Hunter: The most likely outcome would be to try to go back to the system that Nixon destroyed – the post World War II system. But certainly, we don’t need Bancorp, we don’t need the SDRs. That is just an international organization printing money, in addition to individual governments printing money, so that just magnifies the problem and makes it even worse. What we need to stop is all the money printing. That certainly doesn’t take us where we need to go.
David: Something very similar to Bretton Woods where currencies relate to a particular sound, or more sound, currency. That was the dollar. Do you think that is the dollar still? Barry Eichengreen would argue, probably not, it will have to be a duopoly, certainly not a dollar monopoly, any longer.
Hunter: Yes, it is quite hard to imagine that the dollar would remain the sole reserve currency under a new system. That certainly is not very likely. In terms of the euro, I was just hearing on the radio yesterday, a distinguished commentator saying, “We have a choice here, either the European governments will intervene and rescue the euro and save the day, by basically bailing out Greece, and other countries, or they will let the euro collapse and that will be a disaster, and that will cost the European government much more money in the long run – six times as much money.”
But that is just all fallacious, because bailing out Greece, or bailing out Portugal, doesn’t solve anything. Again, you have to accept the reality that their debts simply cannot be repaid, you have to accept default, and you have to rebuild from there. The idea that those are the only two choices is just basically ridiculous. And we also have to keep in mind that, actually, if they kicked Greece out of the euro, the euro could appreciate considerably, so there actually is the possibility that if the Germans don’t buckle under, and they kick bad performers out, they could actually make the euro a very attractive currency again, more attractive than the dollar. No one is talking about that possibility.
David: That has been our position, that if you take the barnacles off the underside of the boat, you have much smoother sailing.
David: What you said about the distinguished commentator from Europe giving those two alternatives, I just want to come back to your book, because this is one of the gifts that you have, Hunter, in pointing out the logical inconsistencies. Here is one example of the fallacy of false alternatives. You look at Keynes and you say, “Come on, he is misusing technical language, he shifts definitions, he misuses even common terms, he confuses cause and effect, he creates things that are representative of false determinism. And I think it is a very fair portrayal. You let him speak, and then you add some comment to it, and say, “Guys, come on, wait a minute. Does this make sense to you?” It is not just common sense, but also a keen criticality, a real insightful, logical appraisal of where Keynes went wrong.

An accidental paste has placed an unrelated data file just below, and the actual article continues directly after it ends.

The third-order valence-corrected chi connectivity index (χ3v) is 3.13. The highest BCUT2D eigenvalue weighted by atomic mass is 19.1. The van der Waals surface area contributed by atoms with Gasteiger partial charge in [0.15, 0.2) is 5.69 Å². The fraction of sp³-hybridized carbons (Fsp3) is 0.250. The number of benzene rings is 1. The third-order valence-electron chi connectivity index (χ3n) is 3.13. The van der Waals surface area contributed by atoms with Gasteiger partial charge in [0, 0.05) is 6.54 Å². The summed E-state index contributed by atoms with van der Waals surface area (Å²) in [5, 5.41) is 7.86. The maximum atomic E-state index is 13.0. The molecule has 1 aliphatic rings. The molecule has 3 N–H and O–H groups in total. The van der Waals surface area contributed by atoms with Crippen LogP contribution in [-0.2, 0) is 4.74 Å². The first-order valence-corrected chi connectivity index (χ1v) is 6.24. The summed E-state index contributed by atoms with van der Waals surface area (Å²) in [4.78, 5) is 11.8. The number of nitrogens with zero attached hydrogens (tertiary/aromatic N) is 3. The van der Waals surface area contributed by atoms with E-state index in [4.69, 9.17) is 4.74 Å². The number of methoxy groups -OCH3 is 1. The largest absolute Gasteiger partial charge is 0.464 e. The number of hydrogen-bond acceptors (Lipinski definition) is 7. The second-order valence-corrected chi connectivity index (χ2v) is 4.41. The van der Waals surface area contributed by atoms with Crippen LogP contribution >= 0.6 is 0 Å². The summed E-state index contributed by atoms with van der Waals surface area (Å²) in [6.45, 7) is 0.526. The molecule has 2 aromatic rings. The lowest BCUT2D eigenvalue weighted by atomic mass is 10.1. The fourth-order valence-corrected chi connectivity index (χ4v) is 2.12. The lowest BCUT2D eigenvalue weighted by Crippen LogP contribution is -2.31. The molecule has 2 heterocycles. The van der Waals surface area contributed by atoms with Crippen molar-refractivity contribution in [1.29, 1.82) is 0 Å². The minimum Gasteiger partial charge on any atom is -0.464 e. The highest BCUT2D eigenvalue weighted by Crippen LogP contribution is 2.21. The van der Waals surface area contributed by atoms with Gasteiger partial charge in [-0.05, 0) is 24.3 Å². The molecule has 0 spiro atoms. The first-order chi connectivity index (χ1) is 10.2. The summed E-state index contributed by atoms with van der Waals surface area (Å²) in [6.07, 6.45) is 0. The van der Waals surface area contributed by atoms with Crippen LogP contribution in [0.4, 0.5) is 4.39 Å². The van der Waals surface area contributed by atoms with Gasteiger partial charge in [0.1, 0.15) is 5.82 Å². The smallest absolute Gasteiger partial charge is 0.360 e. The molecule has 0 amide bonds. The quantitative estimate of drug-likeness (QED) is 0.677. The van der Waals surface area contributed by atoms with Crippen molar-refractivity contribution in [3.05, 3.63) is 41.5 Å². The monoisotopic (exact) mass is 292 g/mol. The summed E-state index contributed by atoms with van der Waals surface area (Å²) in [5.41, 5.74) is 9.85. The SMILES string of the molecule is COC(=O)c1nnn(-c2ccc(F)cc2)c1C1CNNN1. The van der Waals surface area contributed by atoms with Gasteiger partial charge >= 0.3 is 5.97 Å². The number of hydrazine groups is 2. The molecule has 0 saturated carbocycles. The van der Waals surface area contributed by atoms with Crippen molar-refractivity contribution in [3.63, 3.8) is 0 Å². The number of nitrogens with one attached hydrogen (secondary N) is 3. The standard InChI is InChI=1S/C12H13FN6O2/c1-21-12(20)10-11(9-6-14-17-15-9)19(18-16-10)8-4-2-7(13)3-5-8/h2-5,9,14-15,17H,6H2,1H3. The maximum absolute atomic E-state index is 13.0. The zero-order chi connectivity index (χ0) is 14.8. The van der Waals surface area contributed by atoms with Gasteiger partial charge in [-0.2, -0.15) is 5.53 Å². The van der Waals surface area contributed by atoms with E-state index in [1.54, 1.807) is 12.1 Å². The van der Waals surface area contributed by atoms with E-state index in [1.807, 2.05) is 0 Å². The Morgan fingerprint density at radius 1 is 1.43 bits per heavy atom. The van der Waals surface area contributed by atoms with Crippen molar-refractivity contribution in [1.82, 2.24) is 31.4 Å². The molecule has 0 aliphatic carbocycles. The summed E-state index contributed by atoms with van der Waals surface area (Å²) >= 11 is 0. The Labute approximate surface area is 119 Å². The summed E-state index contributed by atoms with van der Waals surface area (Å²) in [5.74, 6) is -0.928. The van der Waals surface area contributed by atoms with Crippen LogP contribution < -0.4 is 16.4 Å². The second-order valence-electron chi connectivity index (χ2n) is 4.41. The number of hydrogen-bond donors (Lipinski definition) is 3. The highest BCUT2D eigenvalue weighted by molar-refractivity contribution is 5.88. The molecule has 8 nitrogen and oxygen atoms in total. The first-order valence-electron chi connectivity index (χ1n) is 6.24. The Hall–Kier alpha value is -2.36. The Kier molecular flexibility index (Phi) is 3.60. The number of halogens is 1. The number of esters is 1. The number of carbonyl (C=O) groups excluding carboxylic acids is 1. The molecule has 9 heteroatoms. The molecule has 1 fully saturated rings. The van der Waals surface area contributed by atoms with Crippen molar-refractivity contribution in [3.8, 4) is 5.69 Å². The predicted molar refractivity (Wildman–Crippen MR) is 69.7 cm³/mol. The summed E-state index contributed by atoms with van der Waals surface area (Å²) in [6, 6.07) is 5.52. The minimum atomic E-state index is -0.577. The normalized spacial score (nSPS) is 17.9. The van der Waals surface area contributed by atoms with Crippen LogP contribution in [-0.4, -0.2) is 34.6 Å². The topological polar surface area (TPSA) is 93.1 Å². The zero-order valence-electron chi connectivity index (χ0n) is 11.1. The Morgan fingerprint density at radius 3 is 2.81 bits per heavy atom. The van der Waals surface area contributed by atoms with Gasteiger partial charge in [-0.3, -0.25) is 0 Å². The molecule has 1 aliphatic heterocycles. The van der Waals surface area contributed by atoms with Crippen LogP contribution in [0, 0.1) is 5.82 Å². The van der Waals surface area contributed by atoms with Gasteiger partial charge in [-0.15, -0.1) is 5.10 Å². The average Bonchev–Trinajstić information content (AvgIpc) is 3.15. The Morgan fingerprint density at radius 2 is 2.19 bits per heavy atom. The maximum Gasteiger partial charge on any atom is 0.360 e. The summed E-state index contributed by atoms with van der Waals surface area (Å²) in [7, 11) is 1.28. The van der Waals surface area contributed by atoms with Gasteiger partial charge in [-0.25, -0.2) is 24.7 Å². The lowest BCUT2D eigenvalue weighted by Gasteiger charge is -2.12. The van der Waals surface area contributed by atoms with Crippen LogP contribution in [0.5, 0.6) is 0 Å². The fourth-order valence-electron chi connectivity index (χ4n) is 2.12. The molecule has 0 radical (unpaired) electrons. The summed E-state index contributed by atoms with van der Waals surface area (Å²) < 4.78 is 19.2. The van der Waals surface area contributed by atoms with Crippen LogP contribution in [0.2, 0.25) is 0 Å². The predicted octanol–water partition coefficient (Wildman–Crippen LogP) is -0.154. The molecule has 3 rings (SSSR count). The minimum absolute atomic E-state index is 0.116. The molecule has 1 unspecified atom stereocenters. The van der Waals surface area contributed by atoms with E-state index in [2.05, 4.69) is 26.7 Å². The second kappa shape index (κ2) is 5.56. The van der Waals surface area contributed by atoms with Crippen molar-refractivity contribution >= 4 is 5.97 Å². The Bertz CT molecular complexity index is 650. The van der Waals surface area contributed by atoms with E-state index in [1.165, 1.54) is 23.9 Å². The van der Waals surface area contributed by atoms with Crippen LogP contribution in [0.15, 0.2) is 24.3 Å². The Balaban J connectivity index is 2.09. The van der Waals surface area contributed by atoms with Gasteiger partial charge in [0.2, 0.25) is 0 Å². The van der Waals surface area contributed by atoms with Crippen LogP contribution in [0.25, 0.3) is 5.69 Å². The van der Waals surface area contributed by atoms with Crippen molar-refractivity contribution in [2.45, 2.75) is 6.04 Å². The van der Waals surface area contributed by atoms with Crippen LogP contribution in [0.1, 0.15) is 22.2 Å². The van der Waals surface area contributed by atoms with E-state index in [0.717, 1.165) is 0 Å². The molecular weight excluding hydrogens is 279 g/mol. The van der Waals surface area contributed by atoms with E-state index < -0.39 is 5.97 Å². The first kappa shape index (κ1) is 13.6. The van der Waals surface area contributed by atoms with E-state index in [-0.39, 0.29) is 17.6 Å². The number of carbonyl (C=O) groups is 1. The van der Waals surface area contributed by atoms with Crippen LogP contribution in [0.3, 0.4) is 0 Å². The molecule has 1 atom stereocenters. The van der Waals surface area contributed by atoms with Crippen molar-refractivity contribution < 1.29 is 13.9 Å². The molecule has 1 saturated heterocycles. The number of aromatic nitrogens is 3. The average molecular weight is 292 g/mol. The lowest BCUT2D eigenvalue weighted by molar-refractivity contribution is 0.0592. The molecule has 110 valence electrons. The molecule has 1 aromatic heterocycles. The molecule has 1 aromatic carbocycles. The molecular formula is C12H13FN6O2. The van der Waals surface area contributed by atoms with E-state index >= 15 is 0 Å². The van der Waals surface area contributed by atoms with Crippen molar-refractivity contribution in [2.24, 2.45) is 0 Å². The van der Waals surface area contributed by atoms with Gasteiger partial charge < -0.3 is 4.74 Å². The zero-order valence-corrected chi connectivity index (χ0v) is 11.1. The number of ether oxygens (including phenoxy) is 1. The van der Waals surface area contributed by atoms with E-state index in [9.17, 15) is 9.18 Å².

I want to encourage listeners, if you don’t feel like you know what is being done to you, not necessarily for you, but to you, under the current administration, the past administrations, and as we have pointed out in this conversation, not just here in the United States, but globally, by the fiscal and monetary authorities, you should know Keynes. You should know him on a first-name basis. You need to get to know him. Make your introduction to him. Get a copy of Hunter’s book. If you have interest beyond that, then certainly, order an original copy of Keynes’s writing, and dig into the primary text, as well, but this is a great introduction.
Hunter, I want to thank you for opening up the conversation and getting people thinking. We don’t know, in the future, what will have turned the tide, but you have offered an opportunity. You have set something out there that I think critical thinkers, people who care about our country and the direction it goes, and frankly, the world, can look at and say, “Wow, I didn’t think about that. I need to reappraise. I need to check my assumptions. As logical as my macro-economics class in college seemed, it appears that the professor, and myself, didn’t reassess our assumptions, and that needs to be done.” Thank you for raising the questions, and presenting that for the average American to take a look at and say, “We need a different set of ideas. Let’s see if we can get that done.”
Hunter: Thank you, it’s been a pleasure.
David: We look forward to our future conversations, and again, you can find Where Keynes Went Wrong at amazon.com, or at any of the media outlets, in either hardback or paperback. We ordered it by the case, and hope you will, too.